“It was a good challenge,” he said. “I got a job with Stone Brothers originally back when I was out of uni … I used to do data and fuel strategy back on cars 4 and 47, for Alex Davison and Tim Slade.”
He misses some aspects of racing, what he described as a glamorous and action-packed job. “There’s a few races in there which were real nail biters from a strategy point of view; an amazing comeback, or something really close on fuel, a few good Bathurst races I was in, and a few of the Homebush ones as well.”
While Riddle is still in engineering, his field is oil and gas. “It’s similar, it’s still got fuel involved!” the 29-year old said.
Nickname: “Probably Swanky. I like drinking scotch and going to fancy places, I guess.”
Jody Stone, number one mechanic
“I love the cars,” Stone said. “The car is the reason to be working (here).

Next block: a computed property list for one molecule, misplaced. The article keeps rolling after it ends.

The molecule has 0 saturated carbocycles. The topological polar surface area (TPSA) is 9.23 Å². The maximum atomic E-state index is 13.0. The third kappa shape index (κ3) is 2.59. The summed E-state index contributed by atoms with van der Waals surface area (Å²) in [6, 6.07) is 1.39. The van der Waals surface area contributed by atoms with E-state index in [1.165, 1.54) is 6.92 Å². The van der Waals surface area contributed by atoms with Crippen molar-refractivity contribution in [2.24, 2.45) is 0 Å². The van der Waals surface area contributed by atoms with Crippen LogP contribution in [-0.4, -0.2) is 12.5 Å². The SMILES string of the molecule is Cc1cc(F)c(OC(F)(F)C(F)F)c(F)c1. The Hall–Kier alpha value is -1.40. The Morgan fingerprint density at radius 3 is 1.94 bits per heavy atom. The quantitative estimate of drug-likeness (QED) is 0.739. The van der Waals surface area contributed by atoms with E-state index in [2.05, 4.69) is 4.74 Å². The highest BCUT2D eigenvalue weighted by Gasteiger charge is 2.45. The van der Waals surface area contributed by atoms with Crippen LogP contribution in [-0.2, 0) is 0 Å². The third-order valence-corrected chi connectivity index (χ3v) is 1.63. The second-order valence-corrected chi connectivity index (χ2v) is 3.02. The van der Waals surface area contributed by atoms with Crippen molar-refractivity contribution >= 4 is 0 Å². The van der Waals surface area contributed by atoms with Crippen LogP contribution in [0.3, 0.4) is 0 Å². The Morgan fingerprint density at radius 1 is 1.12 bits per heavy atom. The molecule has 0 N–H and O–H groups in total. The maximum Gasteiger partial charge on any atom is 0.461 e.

“I grew up working on cars my whole life – and they’ve all been shit boxes, to be honest, roadies – but to be working on these is amazing.”
From Pukekohe in New Zealand, Stone said racing was in his blood. His father – Kevin, brother of Ross and Jimmy Stone, of Stone Brothers Racing – was a mechanic for McLaren “back in the golden years”.
“So I just stepped over the Tasman to Australia and straight into it.”
His first year within the team was 2003, when SBR won the Championship with Marcos Ambrose behind the wheel. Stone was working on car 4 (Ambrose) at the time, before moving to car 9 (Russell Ingall) in ‘04, which was the overall victor the following year.
“I had a pretty good first three years!” he said.
Stone said the team pushed to the edge to build the new generation V8 Supercars, which has been even more challenging considering Mercedes is a new manufacturer in the sport.
“I don’t think I could do it again! It was tough and we’re still waiting for that reward from all that hard work. But it’ll come, it’ll always come.
“It’s still ongoing, being a new manufacturer it’s tougher than other teams as well, we’re learning a lot of new things about the car.”
Chris Seidel, number two mechanic